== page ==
The carousel is an attempt to have a Bus Rapid Transit (BRT) along EDSA. It is perhaps the most practical solution to supplementing the already limited capacity of elevated Line 3 despite the continued operations of regular buses. The express bus service is not a new idea along EDSA since Line 3 had to compete with a BRT proposal (though it didn’t use the term BRT then) back in the 1990s. Insiders at NEDA relate that it was then President Fidel V. Ramos himself who allegedly ‘lobbied’ for the MRT instead of an elevated bus transit system. Unfortunately, the MRT proposed, constructed and now in operation is a light rail system like Line 1 and could not easily be upgraded to a heavy rail system like Line 2 or the future Line 7. The line is already problematic due to maintenance issues and the aging rolling stock. And there are questions regarding interoperability with Line 1 (definitely not interoperable with Line 7). So the grand central station currently under construction will really be a terminus for 3 lines as trains will not be able to pass through to other lines like how it is in other countries.
Will the carousel be a permanent fixture along EDSA? Perhaps. But it should be improved further for the convenience of commuters as well as for more efficient operations. The current buses being used are the not the right vehicles if capacity is to be maximized. Articulated buses would be necessary for this purpose. The current barriers should also be replaced with more appropriate and perhaps more clever designs partly for aesthetics but for the system to be safer and more functional in terms of spaces for passengers and vehicles.
One of the advantages of having mass transit access to a major venue is that mass transit can carry more people than any other modes of transport to and from the venue. In the recent U2 concert held at the National Stadium in Singapore, we experienced first hand how a mass transit system is able to serve the surge in the demand to and from the Stadium Station of the SMRT’s Orange Line.
People filing towards the station – most people calmly I say most because there were some who apparently were not so familiar with the ways in Singapore and tried to muscle their way into the crowd. Maybe its like that in their own countries?
It was just like rush hour conditions at the station. Only, people weren’t going to work but home from the concert
Previous to this, I had similar experiences when I was residing in Japan. One time it was a surge in demand due to the popular fireworks display at Yamashita Park in Yokohama covered by three of JR Stations and the end station of the old Tokyu Toyoko Line. There was no Minato Mirai Line at the time that terminated at the park so people had only the JR Sakuragicho, JR Kannai and JR Ishikawacho Stations and the Tokyu Sakuragicho Station.
This is the weakness of the Philippine Arena, which can only be accessed via the NLEX and by road transport. The result for the larger capacity stadium’s hosting of a U2 concert resulted in horrendous traffic jams and hellish travel times for attendees. Friends stated that whatever high that they got from the concert was steadily depleted by their commutes to their homes. This will not improve even with Manila-Clark railway line because the line will be along the other side of the tollway. It won’t make sense for a branch to be constructed for the arena given the intermittent demand for the events it typically hosts in a year. But there can be a road transport connection to the nearest rail stations to at least alleviate the car traffic generated by the venue.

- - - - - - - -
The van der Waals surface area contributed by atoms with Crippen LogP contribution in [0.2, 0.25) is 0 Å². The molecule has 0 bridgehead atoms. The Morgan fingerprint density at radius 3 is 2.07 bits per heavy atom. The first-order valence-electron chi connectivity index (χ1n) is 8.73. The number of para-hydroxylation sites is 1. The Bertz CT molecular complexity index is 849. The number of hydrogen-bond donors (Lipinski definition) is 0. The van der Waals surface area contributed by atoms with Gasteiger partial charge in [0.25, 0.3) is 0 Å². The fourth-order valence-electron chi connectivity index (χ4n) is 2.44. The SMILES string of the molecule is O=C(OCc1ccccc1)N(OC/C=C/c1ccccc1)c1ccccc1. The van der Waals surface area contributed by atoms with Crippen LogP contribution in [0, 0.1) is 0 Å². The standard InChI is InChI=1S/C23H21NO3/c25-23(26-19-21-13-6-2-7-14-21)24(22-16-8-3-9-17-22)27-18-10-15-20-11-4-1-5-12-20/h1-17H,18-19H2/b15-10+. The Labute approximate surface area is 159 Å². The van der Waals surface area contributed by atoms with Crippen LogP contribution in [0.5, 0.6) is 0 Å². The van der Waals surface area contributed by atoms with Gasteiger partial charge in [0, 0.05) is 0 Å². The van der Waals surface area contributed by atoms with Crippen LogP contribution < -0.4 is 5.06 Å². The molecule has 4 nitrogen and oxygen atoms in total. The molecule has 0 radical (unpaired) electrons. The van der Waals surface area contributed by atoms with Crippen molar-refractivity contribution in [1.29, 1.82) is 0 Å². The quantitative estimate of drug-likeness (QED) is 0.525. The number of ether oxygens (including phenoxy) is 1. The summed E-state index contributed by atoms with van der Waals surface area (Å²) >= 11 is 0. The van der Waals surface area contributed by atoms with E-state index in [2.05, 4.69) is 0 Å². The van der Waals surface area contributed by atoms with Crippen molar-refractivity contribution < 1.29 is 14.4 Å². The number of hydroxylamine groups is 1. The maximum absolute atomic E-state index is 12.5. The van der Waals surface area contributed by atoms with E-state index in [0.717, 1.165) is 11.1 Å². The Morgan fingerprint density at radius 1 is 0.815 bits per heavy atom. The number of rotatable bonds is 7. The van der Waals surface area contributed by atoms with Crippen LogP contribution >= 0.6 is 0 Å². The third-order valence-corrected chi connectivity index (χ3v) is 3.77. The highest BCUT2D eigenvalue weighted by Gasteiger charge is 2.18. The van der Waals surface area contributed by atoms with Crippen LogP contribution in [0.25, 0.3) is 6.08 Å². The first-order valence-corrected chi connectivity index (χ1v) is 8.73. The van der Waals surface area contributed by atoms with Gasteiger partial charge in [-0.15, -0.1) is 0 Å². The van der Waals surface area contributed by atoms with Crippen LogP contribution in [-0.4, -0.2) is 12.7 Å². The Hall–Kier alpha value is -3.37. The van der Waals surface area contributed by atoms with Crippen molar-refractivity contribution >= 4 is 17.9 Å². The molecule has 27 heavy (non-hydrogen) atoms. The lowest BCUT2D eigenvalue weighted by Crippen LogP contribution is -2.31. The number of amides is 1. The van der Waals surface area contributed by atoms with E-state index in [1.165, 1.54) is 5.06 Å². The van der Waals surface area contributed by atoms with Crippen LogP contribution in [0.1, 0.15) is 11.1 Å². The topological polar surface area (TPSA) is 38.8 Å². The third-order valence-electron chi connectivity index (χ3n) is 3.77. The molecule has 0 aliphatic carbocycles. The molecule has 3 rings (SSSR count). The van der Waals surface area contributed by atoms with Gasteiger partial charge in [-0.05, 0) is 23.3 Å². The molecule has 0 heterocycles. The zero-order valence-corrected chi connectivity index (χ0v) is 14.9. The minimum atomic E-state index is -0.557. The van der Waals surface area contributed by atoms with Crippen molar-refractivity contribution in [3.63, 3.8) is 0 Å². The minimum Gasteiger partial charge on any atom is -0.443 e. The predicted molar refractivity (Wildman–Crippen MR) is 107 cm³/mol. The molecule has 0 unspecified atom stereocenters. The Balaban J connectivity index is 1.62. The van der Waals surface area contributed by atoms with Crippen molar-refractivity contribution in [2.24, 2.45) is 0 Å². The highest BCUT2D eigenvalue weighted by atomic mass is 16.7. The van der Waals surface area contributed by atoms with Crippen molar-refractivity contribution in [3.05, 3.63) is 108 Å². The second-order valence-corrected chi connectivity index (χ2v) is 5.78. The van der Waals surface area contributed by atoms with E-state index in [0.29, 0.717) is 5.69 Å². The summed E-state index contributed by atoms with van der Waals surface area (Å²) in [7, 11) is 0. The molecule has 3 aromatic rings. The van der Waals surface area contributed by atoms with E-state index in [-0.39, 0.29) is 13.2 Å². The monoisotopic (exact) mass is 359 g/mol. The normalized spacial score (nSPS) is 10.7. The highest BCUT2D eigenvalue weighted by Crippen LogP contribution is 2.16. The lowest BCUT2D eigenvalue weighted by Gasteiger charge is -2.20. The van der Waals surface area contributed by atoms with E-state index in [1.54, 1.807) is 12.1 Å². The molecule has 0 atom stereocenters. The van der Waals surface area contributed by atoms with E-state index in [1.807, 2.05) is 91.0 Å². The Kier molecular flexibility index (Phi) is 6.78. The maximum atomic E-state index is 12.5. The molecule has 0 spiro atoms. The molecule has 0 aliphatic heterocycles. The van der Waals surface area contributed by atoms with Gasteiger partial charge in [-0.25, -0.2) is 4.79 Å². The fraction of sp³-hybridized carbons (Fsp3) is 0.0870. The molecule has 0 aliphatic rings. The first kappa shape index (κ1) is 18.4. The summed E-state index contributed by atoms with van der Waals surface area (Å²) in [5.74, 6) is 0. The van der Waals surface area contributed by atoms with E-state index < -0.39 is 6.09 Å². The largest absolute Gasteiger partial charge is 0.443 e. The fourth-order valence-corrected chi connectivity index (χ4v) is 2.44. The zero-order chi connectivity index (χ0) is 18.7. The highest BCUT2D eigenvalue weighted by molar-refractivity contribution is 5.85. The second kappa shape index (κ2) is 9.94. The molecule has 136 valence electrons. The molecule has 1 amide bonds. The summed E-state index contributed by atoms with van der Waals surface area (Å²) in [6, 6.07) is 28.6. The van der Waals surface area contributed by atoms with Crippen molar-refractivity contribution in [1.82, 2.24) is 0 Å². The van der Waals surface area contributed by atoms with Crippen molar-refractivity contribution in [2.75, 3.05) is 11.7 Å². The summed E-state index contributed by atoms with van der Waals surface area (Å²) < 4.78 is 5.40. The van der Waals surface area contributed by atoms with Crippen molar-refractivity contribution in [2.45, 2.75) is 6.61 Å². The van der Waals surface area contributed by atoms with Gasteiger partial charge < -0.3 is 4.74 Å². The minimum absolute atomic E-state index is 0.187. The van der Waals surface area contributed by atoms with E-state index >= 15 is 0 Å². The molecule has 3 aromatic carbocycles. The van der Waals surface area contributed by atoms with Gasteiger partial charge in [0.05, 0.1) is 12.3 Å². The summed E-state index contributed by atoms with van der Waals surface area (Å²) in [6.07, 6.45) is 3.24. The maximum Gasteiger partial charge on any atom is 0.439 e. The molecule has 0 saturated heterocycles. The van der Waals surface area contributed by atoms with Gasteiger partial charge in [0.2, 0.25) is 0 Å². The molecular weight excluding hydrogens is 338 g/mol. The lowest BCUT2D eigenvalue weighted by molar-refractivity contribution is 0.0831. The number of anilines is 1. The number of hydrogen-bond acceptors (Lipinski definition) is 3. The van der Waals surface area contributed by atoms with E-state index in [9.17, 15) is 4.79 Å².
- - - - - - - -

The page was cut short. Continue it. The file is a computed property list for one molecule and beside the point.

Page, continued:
Another thing we miss about Singapore is the public transportation. It was easy to go around Singapore especially with its comprehensive, extensive rail transport network. This is complemented by even more extensive bus transit services. All these are offer convenient, comfortable and reliable public transportation. As such, there is practically no need to use your own private vehicle for transportation unless there really is a need arising for their use (e.g., emergencies).
Passengers wait for the train to arrive at an SMRT platform
Passengers line up before the platform gates at an underground station
The transport system in Singapore actually reminded me of how efficient and reliable it was to commute in Japan where I’ve lived in three area – Tokyo, Yokohama and Saitama – for various lengths of time. These transport systems are what Metro Manila and other rapidly urbanizing cities in the Philippines need in order to sustain growth while providing for the transport needs of its citizens.
I had spotted buses (or perhaps its just the same bus?) for a P2P service between Antipolo and Ortigas Center bearing what appears to be a statement for improving the quality of life of commuters. Many have been suffering and continue to suffer on their daily commutes starting from difficulties getting a ride to very long travel times. The term “dignity of travel” comes to mind, which a colleague coined many years ago to describe
P2P buses at the public transport terminal at Robinsons Place Antipolo
Whoever thought of this probably meant well; thinking about improving quality of life. The choice of words though may convey a different message as “driving” is in all caps and usually associated with a different, less appealing activity to sustainable transport advocates. I think they should have chosen “improving” instead of “driving” here.